Black Inc’s Writers on Writers series was launched in October 2017 with the publication of its first two books, Alice Pung on John Marsden and Erik Jensen on Kate Jennings. The tag line for the series reads ‘Twelve Acclaimed Writers. Six Memorable Encounters.’ This sums up the idea behind the series incredibly well, which will include such forthcoming volumes as Christos Tsiolkas on Patrick White, as well as three other as yet unannounced volumes. Each book contains a personal essay by a well-known Australian writer in which they talk about a stalwart figure of Australian literature who has influenced their life and career. ... Read More | Share it now!
It is rare these days that a complete collection of short stories can sustain a sense of breathless wonder throughout each and every piece included in its pages. In a modern age of mobile phones and social media, short stories present us with an interesting challenge. While they are short enough to cater to our decreasing attention spans, they require us to surrender ourselves completely, and trust in the author’s ability to take us to a place of deep connection with a human moment. They ask us to work at deciphering meaning, to play with language and form, to oftentimes forgo the traditional patterns of narrative. Short stories- good short stories- ask that the reader engage with them on multiple levels. And because of the extra work that is required to appreciate them, all too frequently, the anthology is a genre that gets overlooked. But in the Australian short story scene, exciting things are happening, and I believe that Claire Aman’s debut collection Bird Country is one of them.... Read More | Share it now!
There’s something very appealing about translated fiction these days. Whether it’s because more amazing novels from other languages are being translated than ever before, or whether the quality of those translations is better than it is ever has been is something an expert would need to weigh in on. I can only comment on my reading experience as an avid reader.... Read More | Share it now!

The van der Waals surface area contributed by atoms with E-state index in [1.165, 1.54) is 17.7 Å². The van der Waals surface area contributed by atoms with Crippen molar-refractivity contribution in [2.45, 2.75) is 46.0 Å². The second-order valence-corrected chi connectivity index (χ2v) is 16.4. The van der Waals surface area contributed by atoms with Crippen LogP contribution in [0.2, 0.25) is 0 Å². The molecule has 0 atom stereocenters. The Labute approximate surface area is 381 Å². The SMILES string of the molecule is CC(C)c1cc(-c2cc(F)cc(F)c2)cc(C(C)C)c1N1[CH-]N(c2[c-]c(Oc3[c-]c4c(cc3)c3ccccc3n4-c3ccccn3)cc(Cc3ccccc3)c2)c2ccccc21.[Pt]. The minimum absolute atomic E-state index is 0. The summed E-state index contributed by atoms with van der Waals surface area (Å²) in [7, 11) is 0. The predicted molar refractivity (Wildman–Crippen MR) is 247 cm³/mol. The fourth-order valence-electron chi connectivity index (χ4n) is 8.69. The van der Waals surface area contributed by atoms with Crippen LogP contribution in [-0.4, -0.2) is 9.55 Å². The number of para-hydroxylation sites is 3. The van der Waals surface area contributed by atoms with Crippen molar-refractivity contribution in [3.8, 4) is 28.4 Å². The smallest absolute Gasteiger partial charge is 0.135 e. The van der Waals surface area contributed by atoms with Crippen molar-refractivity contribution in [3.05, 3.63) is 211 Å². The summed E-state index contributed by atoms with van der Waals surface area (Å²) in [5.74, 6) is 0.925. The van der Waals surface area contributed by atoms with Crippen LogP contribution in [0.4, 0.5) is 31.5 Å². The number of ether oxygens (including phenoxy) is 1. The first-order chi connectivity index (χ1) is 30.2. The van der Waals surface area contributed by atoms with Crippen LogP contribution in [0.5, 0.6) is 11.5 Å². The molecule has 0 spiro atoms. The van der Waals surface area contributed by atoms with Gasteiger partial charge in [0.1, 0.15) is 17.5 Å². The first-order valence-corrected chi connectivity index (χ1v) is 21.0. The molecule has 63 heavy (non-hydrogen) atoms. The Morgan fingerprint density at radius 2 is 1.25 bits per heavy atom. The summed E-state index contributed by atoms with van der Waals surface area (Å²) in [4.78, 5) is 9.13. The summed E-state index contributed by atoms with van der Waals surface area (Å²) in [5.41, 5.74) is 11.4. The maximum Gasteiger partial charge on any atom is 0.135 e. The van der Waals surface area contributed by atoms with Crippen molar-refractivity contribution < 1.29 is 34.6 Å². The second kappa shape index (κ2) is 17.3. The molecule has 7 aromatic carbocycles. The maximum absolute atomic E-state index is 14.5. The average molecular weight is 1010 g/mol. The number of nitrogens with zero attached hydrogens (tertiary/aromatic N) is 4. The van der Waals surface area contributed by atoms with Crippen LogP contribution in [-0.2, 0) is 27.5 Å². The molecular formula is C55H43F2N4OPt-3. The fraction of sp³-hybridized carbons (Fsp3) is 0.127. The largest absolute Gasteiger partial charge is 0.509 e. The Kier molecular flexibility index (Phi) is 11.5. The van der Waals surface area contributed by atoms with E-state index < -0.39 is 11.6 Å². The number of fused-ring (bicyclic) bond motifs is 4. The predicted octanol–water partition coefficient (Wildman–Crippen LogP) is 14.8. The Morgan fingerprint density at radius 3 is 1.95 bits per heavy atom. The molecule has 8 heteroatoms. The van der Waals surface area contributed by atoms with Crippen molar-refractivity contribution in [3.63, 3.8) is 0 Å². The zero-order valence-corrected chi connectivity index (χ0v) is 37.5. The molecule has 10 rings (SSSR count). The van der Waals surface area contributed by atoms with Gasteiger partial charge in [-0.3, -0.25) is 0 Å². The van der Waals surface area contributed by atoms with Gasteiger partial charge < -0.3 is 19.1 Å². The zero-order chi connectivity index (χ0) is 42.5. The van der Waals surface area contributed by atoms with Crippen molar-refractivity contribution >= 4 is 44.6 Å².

Jennifer Down‘s book of short stories, Pulse Points, opens with a story about two men who are driving home from visiting one of their fathers at a retirement home, when they discover an injured person lying in the middle of the road. It is a shocking moment, which leaves both men reeling, and yet, the story is not about whether or not the person in the middle of the road is going to be all right or not. It’s about people, and the way that we respond to crisis, whether that crisis be the aging of our parents, or the breakdown of a relationship, or the choices people make daily about whether or not to do the right thing. These are the pulse points, the small moments that add up, and shine a light on who we are as people, and these are the threads that hold this collection together.... Read More | Share it now!
A new novel from Australian author Robert Drewe is something to celebrate. After all, this is the man who brought us The Shark Net, The Drowner, and The Bodysurfers. This July saw the release of Whipbird, Drewe’s first novel since 2005’s Grace, though he certainly hasn’t been silent since then. A regular columnist in the Weekend West, and a prolific author of fiction, short stories and essays, it’s hard to believe that this Australian literary legend has never won a Miles Franklin award.... Read More | Share it now!